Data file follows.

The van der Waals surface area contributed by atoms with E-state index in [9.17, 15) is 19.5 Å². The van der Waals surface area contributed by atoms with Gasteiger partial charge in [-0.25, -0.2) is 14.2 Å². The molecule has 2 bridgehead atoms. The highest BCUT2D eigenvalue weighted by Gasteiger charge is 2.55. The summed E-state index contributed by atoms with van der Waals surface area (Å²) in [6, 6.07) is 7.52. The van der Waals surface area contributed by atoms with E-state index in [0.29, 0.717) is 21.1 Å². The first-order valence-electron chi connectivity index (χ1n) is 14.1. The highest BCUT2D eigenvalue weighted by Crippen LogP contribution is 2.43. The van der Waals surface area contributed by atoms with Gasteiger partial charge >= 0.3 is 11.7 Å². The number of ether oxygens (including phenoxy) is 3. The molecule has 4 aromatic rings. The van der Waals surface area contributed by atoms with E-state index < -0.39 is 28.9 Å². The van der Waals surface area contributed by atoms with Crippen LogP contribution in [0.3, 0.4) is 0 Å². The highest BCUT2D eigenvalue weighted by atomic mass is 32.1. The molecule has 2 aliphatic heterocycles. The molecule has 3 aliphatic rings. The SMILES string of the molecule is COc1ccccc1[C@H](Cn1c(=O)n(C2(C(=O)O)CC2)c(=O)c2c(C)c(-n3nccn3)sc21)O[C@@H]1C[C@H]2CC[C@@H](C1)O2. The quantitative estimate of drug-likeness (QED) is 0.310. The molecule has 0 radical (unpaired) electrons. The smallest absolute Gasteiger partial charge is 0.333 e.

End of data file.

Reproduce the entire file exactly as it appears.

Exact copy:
The van der Waals surface area contributed by atoms with E-state index in [9.17, 15) is 19.5 Å². The van der Waals surface area contributed by atoms with Gasteiger partial charge in [-0.25, -0.2) is 14.2 Å². The molecule has 2 bridgehead atoms. The highest BCUT2D eigenvalue weighted by Gasteiger charge is 2.55. The summed E-state index contributed by atoms with van der Waals surface area (Å²) in [6, 6.07) is 7.52. The van der Waals surface area contributed by atoms with E-state index in [0.29, 0.717) is 21.1 Å². The first-order valence-electron chi connectivity index (χ1n) is 14.1. The highest BCUT2D eigenvalue weighted by Crippen LogP contribution is 2.43. The van der Waals surface area contributed by atoms with Gasteiger partial charge >= 0.3 is 11.7 Å². The number of ether oxygens (including phenoxy) is 3. The molecule has 4 aromatic rings. The van der Waals surface area contributed by atoms with E-state index < -0.39 is 28.9 Å². The van der Waals surface area contributed by atoms with Crippen LogP contribution in [0.3, 0.4) is 0 Å². The highest BCUT2D eigenvalue weighted by atomic mass is 32.1. The molecule has 2 aliphatic heterocycles. The molecule has 3 aliphatic rings. The SMILES string of the molecule is COc1ccccc1[C@H](Cn1c(=O)n(C2(C(=O)O)CC2)c(=O)c2c(C)c(-n3nccn3)sc21)O[C@@H]1C[C@H]2CC[C@@H](C1)O2. The quantitative estimate of drug-likeness (QED) is 0.310. The molecule has 0 radical (unpaired) electrons. The smallest absolute Gasteiger partial charge is 0.333 e.